One of the best ways to overcome ED and boost testosterone levels is to work out and get into good physical shape.
So, it might come as a surprise that a new study in JAMA Neurology reveals one specific sport as a cause for ED.
The Harvard University scientists sent surveys to 13,720 former football players, to which 3,506 responded.
The surveys asked them about their football injuries, their demographic details, and their current health conditions.
Their concussion symptom scores were calculated by counting the occasions where they reported any of 10 symptoms at the time of a football-related head injury. These symptoms included things like loss of consciousness, disorientation, dizziness, nausea, headaches, vision disturbances, and memory problems.
They were asked whether they were self-prescribing or had been medically prescribed medication for either testosterone insufficiency or ED.
Unsurprisingly, former players suffering from conditions like diabetes, heart disease, or sleep apnea were more likely than non-sufferers to suffer from ED, as were those who used prescription pain medication.
But even when these conditions and drugs were excluded from the analysis, those who had experienced concussions during their playing years were more likely to suffer from testosterone insufficiency and ED.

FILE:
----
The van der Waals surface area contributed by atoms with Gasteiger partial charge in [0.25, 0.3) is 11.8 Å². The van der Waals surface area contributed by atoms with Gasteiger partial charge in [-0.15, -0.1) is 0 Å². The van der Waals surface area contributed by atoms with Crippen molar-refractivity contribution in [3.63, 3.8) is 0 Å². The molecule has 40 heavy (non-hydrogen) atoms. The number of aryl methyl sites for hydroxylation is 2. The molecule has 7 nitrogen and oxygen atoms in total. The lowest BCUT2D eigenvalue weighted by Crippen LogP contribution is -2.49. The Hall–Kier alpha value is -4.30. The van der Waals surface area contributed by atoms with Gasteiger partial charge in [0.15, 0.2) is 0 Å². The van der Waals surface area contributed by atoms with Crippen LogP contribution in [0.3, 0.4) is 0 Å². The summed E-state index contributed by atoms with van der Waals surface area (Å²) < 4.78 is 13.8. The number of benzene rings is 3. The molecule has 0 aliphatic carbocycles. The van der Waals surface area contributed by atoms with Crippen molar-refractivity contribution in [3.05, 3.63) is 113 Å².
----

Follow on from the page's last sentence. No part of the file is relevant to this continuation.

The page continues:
To be precise, those with the highest concussion scores were 2.39 times more likely to have low testosterone and 72 percent more likely to have ED than those who reported the fewest concussion symptoms.
Those who reported a loss of consciousness around the time of their head injury were most at risk, even in the absence of other concussion symptoms.
The ED was found in both young and middle-aged former players and among both those who had stopped playing 20 years ago and those who had quit recently.
With the help of previously published studies, the researchers speculated that a concussion might involve an injury to the pituitary gland in the brain. Your pituitary gland is one of the most active regions in your brain for the regulation of hormones.
But why you suffer erectile dysfunction is not as important a question as how to cure it.